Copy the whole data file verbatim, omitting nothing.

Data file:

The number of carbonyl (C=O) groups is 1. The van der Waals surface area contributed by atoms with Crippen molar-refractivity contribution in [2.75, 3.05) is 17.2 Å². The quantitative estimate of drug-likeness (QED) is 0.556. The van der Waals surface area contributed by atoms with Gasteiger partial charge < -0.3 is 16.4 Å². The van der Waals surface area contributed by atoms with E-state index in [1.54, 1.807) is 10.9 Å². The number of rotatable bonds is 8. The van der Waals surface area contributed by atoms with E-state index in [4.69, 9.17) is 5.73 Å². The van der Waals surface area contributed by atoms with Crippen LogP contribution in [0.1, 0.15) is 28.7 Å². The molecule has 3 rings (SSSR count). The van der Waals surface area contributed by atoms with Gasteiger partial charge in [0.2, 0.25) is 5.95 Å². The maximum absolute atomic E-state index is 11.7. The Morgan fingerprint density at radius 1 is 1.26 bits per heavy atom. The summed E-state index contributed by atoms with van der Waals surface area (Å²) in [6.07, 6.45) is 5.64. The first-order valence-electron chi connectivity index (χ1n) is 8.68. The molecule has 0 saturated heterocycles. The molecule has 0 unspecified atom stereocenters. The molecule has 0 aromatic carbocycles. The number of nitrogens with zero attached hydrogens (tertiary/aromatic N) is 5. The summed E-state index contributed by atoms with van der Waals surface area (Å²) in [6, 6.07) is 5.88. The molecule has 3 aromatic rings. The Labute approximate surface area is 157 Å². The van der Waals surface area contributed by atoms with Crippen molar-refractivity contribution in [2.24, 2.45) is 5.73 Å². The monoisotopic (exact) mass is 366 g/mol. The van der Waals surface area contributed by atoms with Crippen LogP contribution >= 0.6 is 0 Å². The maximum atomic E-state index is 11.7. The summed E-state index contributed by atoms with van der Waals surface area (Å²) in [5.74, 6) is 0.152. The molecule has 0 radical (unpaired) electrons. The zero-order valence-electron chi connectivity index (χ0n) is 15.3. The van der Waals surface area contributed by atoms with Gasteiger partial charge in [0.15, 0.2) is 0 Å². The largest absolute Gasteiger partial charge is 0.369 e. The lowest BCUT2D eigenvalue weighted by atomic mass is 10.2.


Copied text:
The number of carbonyl (C=O) groups is 1. The van der Waals surface area contributed by atoms with Crippen molar-refractivity contribution in [2.75, 3.05) is 17.2 Å². The quantitative estimate of drug-likeness (QED) is 0.556. The van der Waals surface area contributed by atoms with Gasteiger partial charge < -0.3 is 16.4 Å². The van der Waals surface area contributed by atoms with E-state index in [1.54, 1.807) is 10.9 Å². The number of rotatable bonds is 8. The van der Waals surface area contributed by atoms with E-state index in [4.69, 9.17) is 5.73 Å². The van der Waals surface area contributed by atoms with Crippen LogP contribution in [0.1, 0.15) is 28.7 Å². The molecule has 3 rings (SSSR count). The van der Waals surface area contributed by atoms with Gasteiger partial charge in [0.2, 0.25) is 5.95 Å². The maximum absolute atomic E-state index is 11.7. The Morgan fingerprint density at radius 1 is 1.26 bits per heavy atom. The summed E-state index contributed by atoms with van der Waals surface area (Å²) in [6.07, 6.45) is 5.64. The first-order valence-electron chi connectivity index (χ1n) is 8.68. The molecule has 0 saturated heterocycles. The molecule has 0 unspecified atom stereocenters. The molecule has 0 aromatic carbocycles. The number of nitrogens with zero attached hydrogens (tertiary/aromatic N) is 5. The summed E-state index contributed by atoms with van der Waals surface area (Å²) in [6, 6.07) is 5.88. The molecule has 3 aromatic rings. The Labute approximate surface area is 157 Å². The van der Waals surface area contributed by atoms with Crippen molar-refractivity contribution in [2.24, 2.45) is 5.73 Å². The monoisotopic (exact) mass is 366 g/mol. The van der Waals surface area contributed by atoms with Crippen LogP contribution >= 0.6 is 0 Å². The maximum atomic E-state index is 11.7. The summed E-state index contributed by atoms with van der Waals surface area (Å²) in [5.74, 6) is 0.152. The molecule has 0 radical (unpaired) electrons. The zero-order valence-electron chi connectivity index (χ0n) is 15.3. The van der Waals surface area contributed by atoms with Gasteiger partial charge in [0.15, 0.2) is 0 Å². The largest absolute Gasteiger partial charge is 0.369 e. The lowest BCUT2D eigenvalue weighted by atomic mass is 10.2.